We as right-handers also enjoy turning the key on the left. The rain has cleared – time for a quick outing. His favourite route takes us along the long tree-lined roads around the small town of Lichtenvoorde. The town of 13,000 inhabitants in the province of Guelders is known to motocross fans as the home of the lively annual Zwarte Cross Festival, the largest motocross event in Western Europe.
Reinerink stops his 1975 930 Turbo next to the Taycan Turbo, takes a quick snap for the family chat group "Team Reinerink", sends it, and sets off again. Platinum diamond. The roads are wet; the sun is struggling to break through the clouds. Reinerink is in raptures over the turbocharger, the perfection of the design, the five round instruments, which for him are as intrinsic to this Porsche as team clothing to the Mille Miglia.
Outings as a personal luxury
"I find it incredible that this Porsche was built 45 years ago. To me it is still modern, powerful and attractive." He likes to unwind in his classic cars: "With four children at home, outings like this are an absolute luxury for me". His daughter has already reacted to the photo of the Taycan in the family chat group: "Are you picking me up from school in it?" Winking emoji. Reply: "Who knows!" Laughing emoji.
In the Taycan Turbo, the driver marvels at the paint colour – Gentian Blue Metallic. "This is my first time starting an electric car," he says with a rather serious expression. Yes, Reinerink, it's already on, just set the gear stick to the right of the steering wheel to "D" and away we go. Quietly. Wow. Reinerink talks about holidays he would like to take as he cruises through his homeland in the Taycan Turbo. "A road trip from north to South Africa would be great to unwind," he says, returning to the here and now when the road clears and he sees his chance to hit the accelerator: "The acceleration is indescribable." Again. From 0 km/h. The road ahead is clear. He laughs. "It drives like a Porsche. It looks like a Porsche. I think this is the future. Of course, that is also what the people in the know are predicting."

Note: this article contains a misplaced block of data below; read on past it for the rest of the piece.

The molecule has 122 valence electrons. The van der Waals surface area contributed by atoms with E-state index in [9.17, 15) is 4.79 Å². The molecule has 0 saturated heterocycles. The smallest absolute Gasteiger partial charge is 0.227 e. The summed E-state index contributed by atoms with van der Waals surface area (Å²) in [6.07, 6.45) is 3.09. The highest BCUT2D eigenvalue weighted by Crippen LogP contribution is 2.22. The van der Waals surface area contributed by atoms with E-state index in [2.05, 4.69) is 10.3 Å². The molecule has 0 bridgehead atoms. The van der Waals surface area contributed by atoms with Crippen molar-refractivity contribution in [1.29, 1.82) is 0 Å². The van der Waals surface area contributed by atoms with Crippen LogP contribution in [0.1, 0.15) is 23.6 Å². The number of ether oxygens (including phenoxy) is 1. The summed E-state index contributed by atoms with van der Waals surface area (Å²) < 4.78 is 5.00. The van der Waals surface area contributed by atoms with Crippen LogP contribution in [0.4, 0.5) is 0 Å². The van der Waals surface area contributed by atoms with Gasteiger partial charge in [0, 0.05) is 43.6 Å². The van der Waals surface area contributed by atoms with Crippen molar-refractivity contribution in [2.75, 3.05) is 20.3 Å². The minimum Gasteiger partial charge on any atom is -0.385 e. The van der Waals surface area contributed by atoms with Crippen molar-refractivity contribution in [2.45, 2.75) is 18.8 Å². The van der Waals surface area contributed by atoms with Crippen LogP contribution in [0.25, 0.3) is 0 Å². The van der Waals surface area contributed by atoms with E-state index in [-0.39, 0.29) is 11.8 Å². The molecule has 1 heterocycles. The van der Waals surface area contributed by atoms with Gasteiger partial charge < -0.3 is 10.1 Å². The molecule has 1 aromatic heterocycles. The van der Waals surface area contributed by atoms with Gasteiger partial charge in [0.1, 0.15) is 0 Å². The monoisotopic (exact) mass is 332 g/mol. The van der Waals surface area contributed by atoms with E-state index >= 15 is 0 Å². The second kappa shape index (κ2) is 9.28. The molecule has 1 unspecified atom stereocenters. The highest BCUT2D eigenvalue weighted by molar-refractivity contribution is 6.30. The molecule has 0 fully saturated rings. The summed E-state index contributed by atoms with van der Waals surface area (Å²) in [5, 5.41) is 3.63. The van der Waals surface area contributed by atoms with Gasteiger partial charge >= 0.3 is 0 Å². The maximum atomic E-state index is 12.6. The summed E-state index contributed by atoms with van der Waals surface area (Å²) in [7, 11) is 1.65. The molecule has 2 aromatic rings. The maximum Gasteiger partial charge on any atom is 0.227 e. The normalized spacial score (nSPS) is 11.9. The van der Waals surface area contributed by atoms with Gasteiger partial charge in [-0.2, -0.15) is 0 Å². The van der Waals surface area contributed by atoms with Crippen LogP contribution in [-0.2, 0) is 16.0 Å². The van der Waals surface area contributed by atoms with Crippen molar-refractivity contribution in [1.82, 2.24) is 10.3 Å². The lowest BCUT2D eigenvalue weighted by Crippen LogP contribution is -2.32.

He turns round and marvels at the small turning circle. Rear-axle steering. Ah, Reinerink doesn't want too much information. He searches for the right words. "At first, the Taycan doesn't feel real at all, more like you're sitting in front of a games console. Without sound." A wonderful new world, he thinks, so calming. Perfect for focusing your mind. Making calls. Unwinding. Cruising. Speeding up, slowing down. Exuberant yet grounded. We get out. His journey home and the Taycan now belong to him. Barely half an hour later, Reinerink picks us up again. He has to go. His 15-year-old daughter has football training, four times a week. The proud father likes to accompany her, including to weekend matches. She would like to become a professional player. "Whether she will manage it isn't certain. She has to fight in her position as a full back," he says, quoting himself again: "But you also have to be lucky in your career."
Taycan Turbo – technical specifications
Taycan Turbo: CO2 emissions combined 0 g/km, Electricity consumption combined 28.0 kwh/100 km
Engine: two permanently excited synchronous motors (PSM)
System voltage: 800 volts
Power output: up to 500 kW/680 PS (overboost)
Torque: 850 Nm (Launch Control)
Gearbox: two-speed transmission on the rear electric motor
Kerb weight: DIN 2,305 kg
Top speed: 260 km/h
Acceleration: 3.2 s from 0–100 km/h with Launch Control
Range: 381–450 km (according to WLTP)
Year of manufacture: 2019
911 Turbo 3.0 (930) – technical specifications
Engine: six-cylinder boxer engine
Displacement: 2,993 cm³
Power output: 260 PS at 5,500 rpm
Torque: 350 Nm at 4,000 rpm
Gearbox: four-speed manual transmission
Kerb weight: 1,195 kg
Top speed: 250 km/h
Year of manufacture: 1975
Text first published in the magazine Porsche Klassik 17.